by Kirk Henley, Public Services Librarian
Originally published by Columbia Daily Tribune.
The prolonged spectacle that is Election 2012 will be over Nov. 6, and we will have chosen, for better or worse, who is to be our president for the next four years. Whether you're excited about, disgusted with or ambivalent toward this upcoming event, there is no denying the outcome is important, and everyone who is eligible should participate. If you would like to do a little brushing up on presidential campaigns and elections before Election Day arrives, here are a few suggestions.
For basic information on presidential elections, “Selecting a President” (Thomas Dunne Books, 2012) by Eleanor Clift and Matthew Spieler is a good place to start. This brief but highly informative book offers a look at a campaign from the primaries to Inauguration Day and answers many basic questions that voters might have.
To come out victorious in our long and grueling presidential election, a person must possess a very special set of qualities. In “The Candidate: What It Takes to Win and Hold the White House” (Oxford University Press, 2012), Samuel L. Popkin explains there are two winners in every campaign: the inevitable winner at the beginning and the actual winner in the end. Using examples from 60 years of presidential campaigns, he analyzes what it takes for a challenger to succeed, an incumbent to remain in office and a party to maintain power. If you want a real insider's look at what goes on behind the scenes of a campaign, this book is for you.
Our last election was a momentous one in the history of our country. Before election night, we knew we would either elect our first black president or first female vice president. As it turned out, Barack Obama won, and we are yet to elect a woman to a position in the executive branch. Still, Rebecca Traister says, the 2008 election was positive for women. In her book “Big Girls Don't Cry: The Election That Changed Everything for American Women” (Free Press, 2010), she analyzes the central roles women played in the campaign and media coverage. She concludes that even though no woman won executive office, the election brought to the forefront difficult discussions about sexism and gender roles, discussions she believes need to be ongoing if our country is to move forward.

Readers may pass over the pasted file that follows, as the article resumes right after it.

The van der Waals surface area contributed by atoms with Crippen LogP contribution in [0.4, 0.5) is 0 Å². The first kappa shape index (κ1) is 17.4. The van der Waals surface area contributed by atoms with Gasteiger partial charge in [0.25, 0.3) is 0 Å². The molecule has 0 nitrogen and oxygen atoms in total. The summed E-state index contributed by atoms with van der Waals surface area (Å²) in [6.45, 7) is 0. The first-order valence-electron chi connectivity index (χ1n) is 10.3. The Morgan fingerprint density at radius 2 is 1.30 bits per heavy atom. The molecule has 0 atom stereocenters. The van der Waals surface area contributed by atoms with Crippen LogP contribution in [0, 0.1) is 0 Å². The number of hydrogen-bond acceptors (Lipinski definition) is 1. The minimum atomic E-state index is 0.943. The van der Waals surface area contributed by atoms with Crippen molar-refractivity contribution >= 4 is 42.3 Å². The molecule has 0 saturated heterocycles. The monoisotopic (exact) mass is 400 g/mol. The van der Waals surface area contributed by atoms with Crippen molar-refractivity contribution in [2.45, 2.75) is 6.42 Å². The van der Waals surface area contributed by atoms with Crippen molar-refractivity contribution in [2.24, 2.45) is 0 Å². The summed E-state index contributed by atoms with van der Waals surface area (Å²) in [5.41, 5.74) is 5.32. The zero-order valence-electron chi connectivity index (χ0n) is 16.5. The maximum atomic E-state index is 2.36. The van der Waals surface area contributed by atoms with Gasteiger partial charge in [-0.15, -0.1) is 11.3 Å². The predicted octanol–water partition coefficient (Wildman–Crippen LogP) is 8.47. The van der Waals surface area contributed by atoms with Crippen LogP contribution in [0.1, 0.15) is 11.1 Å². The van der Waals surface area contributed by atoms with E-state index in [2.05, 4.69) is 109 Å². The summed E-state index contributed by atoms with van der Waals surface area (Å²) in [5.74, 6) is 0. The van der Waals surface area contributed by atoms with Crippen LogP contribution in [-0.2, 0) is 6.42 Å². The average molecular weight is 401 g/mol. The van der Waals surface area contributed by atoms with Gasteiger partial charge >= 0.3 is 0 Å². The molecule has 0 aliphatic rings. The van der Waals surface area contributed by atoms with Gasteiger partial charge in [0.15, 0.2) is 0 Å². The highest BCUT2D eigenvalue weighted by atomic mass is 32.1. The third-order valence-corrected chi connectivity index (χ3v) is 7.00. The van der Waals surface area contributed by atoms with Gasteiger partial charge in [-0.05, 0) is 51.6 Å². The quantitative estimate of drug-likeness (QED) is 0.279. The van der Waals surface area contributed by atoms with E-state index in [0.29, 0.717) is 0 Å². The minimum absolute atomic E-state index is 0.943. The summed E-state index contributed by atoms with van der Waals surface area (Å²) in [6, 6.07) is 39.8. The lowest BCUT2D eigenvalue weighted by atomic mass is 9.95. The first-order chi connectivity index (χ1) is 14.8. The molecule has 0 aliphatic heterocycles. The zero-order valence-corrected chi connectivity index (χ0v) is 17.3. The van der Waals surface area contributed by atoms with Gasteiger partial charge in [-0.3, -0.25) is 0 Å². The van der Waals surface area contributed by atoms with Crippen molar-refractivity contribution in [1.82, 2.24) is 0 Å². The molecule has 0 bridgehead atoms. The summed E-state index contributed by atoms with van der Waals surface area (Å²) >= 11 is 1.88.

For every George W. Bush or Barack Obama, there is an Al Gore or John McCain, men who poured great amounts of time and money into becoming president only to come up short. In “Almost President: The Men Who Lost the Race but Changed the Nation” (Lyons Press, 2012), Scott Farris profiles major candidates who lost their bids for office. Although their campaign efforts were ultimately unsuccessful, several of them, Farris concludes, made a greater contribution to our history than several who have held the office.
Although we have done this for more than 200 years, there are still questions and concerns about the procedure for electing our president. Both Republicans and Democrats understand that the processes of registering voters, and casting and counting ballots, have important implications for the final outcome. “The Voting Wars: From Florida 2000 to the Next Election Meltdown” (Yale University Press, 2012) by Richard L. Hasen chronicles the battle over election laws from 2000 to the present. The author focuses on the increasing number of election-related lawsuits and declining voter confidence in fair results, predicting that we are in for serious election problems unless we reform our system soon.
The American electorate is a fickle group, as many presidential incumbents have found out over the years. “The Swing Vote: The Untapped Power of Independents” (St. Martin's, 2011) by Linda Killian examines the more than 40 percent of citizens who are not registered Democrats or Republicans to see what they want in a candidate. The author profiles swing voters from around the country and concludes that today's partisan politics are alienating people who prefer more moderate candidates. “Red State, Blue State, Rich State, Poor State” (Princeton University, 2008) by Andrew Gelman takes a general look at who votes for whom and why. Readers who enjoy charts, graphs and statistics will love this book.
We tend to view ongoing election campaigns as very serious business, as we should, but within every presidential campaign, there are usually several moments of genuine levity. These clever phrases and self-deprecating comments usually get lost amongst the mudslinging and attack ads. For a look at these lighter moments of past presidential elections, read “A Funny Thing Happened on the Way to the White House” (Hyperion, 2008) by Charles Osgood. The host of “CBS Sunday Morning” collects and provides context for a wealth of humorous quotes from Truman/Dewey to Bush/Kerry.
Now, for something completely different, try “Taft 2012” (Quirk Books, 2012) by Jason Heller. This satire imagines William Howard Taft falling asleep shortly after losing the election of 1912 and waking up in 2012. As it turns out, his down-to-earth style and progressive policies make him the perfect candidate for a run at the White House in modern America.
Last but not least, don't forget to vote!